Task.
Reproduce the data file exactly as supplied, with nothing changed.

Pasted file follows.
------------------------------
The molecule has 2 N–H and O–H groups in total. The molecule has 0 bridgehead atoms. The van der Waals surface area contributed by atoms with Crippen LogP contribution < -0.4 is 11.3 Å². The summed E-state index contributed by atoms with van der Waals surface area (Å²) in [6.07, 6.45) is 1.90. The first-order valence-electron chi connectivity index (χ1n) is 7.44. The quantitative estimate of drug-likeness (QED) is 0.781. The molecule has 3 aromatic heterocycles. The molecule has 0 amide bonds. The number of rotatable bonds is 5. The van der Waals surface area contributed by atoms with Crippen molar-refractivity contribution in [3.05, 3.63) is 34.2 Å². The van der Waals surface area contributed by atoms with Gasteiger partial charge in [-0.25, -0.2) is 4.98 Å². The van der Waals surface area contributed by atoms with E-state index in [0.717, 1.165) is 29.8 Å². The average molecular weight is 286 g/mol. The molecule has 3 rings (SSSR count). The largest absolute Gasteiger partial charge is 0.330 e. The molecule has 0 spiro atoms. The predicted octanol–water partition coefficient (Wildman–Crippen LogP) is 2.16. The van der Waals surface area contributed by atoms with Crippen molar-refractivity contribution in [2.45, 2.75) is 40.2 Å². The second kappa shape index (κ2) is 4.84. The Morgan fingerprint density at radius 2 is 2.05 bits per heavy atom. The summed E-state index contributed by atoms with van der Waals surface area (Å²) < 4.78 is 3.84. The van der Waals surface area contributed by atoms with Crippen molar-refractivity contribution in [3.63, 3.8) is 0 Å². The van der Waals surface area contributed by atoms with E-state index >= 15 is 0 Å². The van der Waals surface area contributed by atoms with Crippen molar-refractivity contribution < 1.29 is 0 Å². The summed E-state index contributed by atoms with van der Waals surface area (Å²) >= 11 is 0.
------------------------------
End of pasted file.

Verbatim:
The molecule has 2 N–H and O–H groups in total. The molecule has 0 bridgehead atoms. The van der Waals surface area contributed by atoms with Crippen LogP contribution < -0.4 is 11.3 Å². The summed E-state index contributed by atoms with van der Waals surface area (Å²) in [6.07, 6.45) is 1.90. The first-order valence-electron chi connectivity index (χ1n) is 7.44. The quantitative estimate of drug-likeness (QED) is 0.781. The molecule has 3 aromatic heterocycles. The molecule has 0 amide bonds. The number of rotatable bonds is 5. The van der Waals surface area contributed by atoms with Crippen molar-refractivity contribution in [3.05, 3.63) is 34.2 Å². The van der Waals surface area contributed by atoms with Gasteiger partial charge in [-0.25, -0.2) is 4.98 Å². The van der Waals surface area contributed by atoms with E-state index in [0.717, 1.165) is 29.8 Å². The average molecular weight is 286 g/mol. The molecule has 3 rings (SSSR count). The largest absolute Gasteiger partial charge is 0.330 e. The molecule has 0 spiro atoms. The predicted octanol–water partition coefficient (Wildman–Crippen LogP) is 2.16. The van der Waals surface area contributed by atoms with Crippen molar-refractivity contribution in [2.45, 2.75) is 40.2 Å². The second kappa shape index (κ2) is 4.84. The Morgan fingerprint density at radius 2 is 2.05 bits per heavy atom. The summed E-state index contributed by atoms with van der Waals surface area (Å²) < 4.78 is 3.84. The van der Waals surface area contributed by atoms with Crippen molar-refractivity contribution in [3.63, 3.8) is 0 Å². The van der Waals surface area contributed by atoms with E-state index >= 15 is 0 Å². The van der Waals surface area contributed by atoms with Crippen molar-refractivity contribution < 1.29 is 0 Å². The summed E-state index contributed by atoms with van der Waals surface area (Å²) >= 11 is 0.